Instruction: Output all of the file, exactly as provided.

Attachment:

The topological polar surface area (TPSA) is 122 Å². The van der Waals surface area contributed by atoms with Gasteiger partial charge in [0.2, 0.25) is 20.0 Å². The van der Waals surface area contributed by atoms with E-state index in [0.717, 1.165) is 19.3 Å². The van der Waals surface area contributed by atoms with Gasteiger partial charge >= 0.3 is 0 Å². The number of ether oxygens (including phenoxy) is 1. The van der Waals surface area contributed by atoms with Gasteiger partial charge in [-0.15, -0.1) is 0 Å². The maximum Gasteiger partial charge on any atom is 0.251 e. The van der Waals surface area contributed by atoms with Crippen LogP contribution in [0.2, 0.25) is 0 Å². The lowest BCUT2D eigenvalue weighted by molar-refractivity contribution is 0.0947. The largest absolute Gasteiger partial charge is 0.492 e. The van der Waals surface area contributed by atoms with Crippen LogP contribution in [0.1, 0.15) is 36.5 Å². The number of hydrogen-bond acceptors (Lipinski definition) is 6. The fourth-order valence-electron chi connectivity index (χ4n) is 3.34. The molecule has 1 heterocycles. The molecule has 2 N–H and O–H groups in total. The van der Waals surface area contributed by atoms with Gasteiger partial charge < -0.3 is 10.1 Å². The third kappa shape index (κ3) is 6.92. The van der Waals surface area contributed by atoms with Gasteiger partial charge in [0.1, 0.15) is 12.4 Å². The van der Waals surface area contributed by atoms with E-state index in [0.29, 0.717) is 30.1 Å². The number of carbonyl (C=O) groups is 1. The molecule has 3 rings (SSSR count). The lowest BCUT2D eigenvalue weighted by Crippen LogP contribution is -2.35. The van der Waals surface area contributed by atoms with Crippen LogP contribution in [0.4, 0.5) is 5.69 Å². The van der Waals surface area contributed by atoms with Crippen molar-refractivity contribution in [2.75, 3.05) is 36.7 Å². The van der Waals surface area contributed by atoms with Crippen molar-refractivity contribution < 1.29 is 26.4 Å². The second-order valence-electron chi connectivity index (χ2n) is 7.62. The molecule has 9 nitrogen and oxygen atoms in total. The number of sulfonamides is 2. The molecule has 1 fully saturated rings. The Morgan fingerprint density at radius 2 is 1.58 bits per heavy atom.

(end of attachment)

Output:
The topological polar surface area (TPSA) is 122 Å². The van der Waals surface area contributed by atoms with Gasteiger partial charge in [0.2, 0.25) is 20.0 Å². The van der Waals surface area contributed by atoms with E-state index in [0.717, 1.165) is 19.3 Å². The van der Waals surface area contributed by atoms with Gasteiger partial charge >= 0.3 is 0 Å². The number of ether oxygens (including phenoxy) is 1. The van der Waals surface area contributed by atoms with Gasteiger partial charge in [-0.15, -0.1) is 0 Å². The maximum Gasteiger partial charge on any atom is 0.251 e. The van der Waals surface area contributed by atoms with Crippen LogP contribution in [0.2, 0.25) is 0 Å². The lowest BCUT2D eigenvalue weighted by molar-refractivity contribution is 0.0947. The largest absolute Gasteiger partial charge is 0.492 e. The van der Waals surface area contributed by atoms with Crippen LogP contribution in [0.1, 0.15) is 36.5 Å². The number of hydrogen-bond acceptors (Lipinski definition) is 6. The fourth-order valence-electron chi connectivity index (χ4n) is 3.34. The molecule has 1 heterocycles. The molecule has 2 N–H and O–H groups in total. The van der Waals surface area contributed by atoms with Gasteiger partial charge < -0.3 is 10.1 Å². The third kappa shape index (κ3) is 6.92. The van der Waals surface area contributed by atoms with Gasteiger partial charge in [0.1, 0.15) is 12.4 Å². The van der Waals surface area contributed by atoms with E-state index in [0.29, 0.717) is 30.1 Å². The number of carbonyl (C=O) groups is 1. The molecule has 3 rings (SSSR count). The lowest BCUT2D eigenvalue weighted by Crippen LogP contribution is -2.35. The van der Waals surface area contributed by atoms with Crippen LogP contribution in [0.4, 0.5) is 5.69 Å². The van der Waals surface area contributed by atoms with Crippen molar-refractivity contribution in [2.75, 3.05) is 36.7 Å². The van der Waals surface area contributed by atoms with Crippen molar-refractivity contribution < 1.29 is 26.4 Å². The second-order valence-electron chi connectivity index (χ2n) is 7.62. The molecule has 9 nitrogen and oxygen atoms in total. The number of sulfonamides is 2. The molecule has 1 fully saturated rings. The Morgan fingerprint density at radius 2 is 1.58 bits per heavy atom.